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accept an optional properties argument. We will discuss this method further in
Chapter 8, ECMAScript 5th Edition.
7.5.2 The tddjs.extend Method
Often we want to borrow behavior from one or more other objects to build the
functionality we're after. We've seen this a couple of times already. Remember the
arguments object? It acts roughly like an array, but it is not a true array, and
as such, lacks certain properties we might be interested in. The arguments ob-
ject does, however, possess the most important aspects of an array: the length
property, and numerical indexes as property names. These two aspects are enough
for most methods on Array.prototype to consider arguments an object
that “walks like a duck, swims like a duck, and quacks like a duck” and there-
fore is a duck (or rather, an array). This means that we can borrow methods from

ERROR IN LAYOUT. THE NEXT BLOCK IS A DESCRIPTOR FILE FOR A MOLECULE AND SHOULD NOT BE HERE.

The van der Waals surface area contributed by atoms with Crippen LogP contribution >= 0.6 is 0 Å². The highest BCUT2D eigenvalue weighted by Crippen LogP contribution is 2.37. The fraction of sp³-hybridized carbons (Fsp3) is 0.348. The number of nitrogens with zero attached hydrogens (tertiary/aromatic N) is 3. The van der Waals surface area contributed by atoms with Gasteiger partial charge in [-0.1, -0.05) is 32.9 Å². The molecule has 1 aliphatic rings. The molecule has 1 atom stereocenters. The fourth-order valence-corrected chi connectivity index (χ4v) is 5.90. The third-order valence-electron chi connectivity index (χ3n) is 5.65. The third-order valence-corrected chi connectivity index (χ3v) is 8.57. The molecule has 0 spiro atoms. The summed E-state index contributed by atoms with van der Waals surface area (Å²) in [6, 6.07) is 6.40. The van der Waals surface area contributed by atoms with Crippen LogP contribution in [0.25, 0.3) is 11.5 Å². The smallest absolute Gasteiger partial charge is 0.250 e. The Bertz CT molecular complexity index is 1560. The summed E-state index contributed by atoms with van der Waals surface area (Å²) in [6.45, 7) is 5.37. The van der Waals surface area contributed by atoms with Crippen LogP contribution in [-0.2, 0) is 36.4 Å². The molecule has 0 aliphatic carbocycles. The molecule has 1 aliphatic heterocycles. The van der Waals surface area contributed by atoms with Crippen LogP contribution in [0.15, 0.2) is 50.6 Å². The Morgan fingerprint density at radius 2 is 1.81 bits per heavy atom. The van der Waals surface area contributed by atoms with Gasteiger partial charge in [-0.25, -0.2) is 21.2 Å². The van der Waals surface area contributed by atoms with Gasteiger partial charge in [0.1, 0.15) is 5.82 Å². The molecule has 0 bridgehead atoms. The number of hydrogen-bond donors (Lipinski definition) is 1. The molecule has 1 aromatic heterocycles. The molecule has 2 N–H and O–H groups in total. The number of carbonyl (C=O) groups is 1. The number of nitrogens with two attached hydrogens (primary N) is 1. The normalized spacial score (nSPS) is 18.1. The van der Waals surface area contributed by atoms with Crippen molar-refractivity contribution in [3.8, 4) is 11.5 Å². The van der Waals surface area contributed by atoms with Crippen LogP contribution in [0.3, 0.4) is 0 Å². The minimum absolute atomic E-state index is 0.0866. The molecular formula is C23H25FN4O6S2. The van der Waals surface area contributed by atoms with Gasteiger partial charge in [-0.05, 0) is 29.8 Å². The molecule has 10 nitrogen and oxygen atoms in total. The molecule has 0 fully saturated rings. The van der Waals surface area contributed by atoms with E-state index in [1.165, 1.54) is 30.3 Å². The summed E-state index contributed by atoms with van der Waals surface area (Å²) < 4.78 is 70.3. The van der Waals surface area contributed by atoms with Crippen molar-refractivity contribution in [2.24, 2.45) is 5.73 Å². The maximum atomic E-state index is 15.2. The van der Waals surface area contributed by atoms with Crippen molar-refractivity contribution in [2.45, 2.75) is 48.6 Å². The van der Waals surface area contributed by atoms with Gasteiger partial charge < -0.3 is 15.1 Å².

Array.prototype by calling them with arguments as this , as seen in
Listing 7.50.
Listing 7.50 Borrowing from Array.prototype
"test arguments should borrow from Array.prototype":
function () {
function addToArray() {
var args =;
var arr = args.shift();
return arr.concat(args);
var result = addToArray([], 1, 2, 3);
assertEquals([1, 2, 3], result);
The example borrows the slice function and calls it on the arguments
object. Because we don't give it any other arguments, it will return the whole array,
but the trick is now we've effectively converted arguments to an array, on which
we can call the usual array methods.
Remember in Chapter 5, Functions, we illustrated implicit binding of this
by copying a function from one object to another. Doing so causes both objects
to share the same function object, so it's a memory efficient way to share behavior.
Listing 7.51 shows an example.
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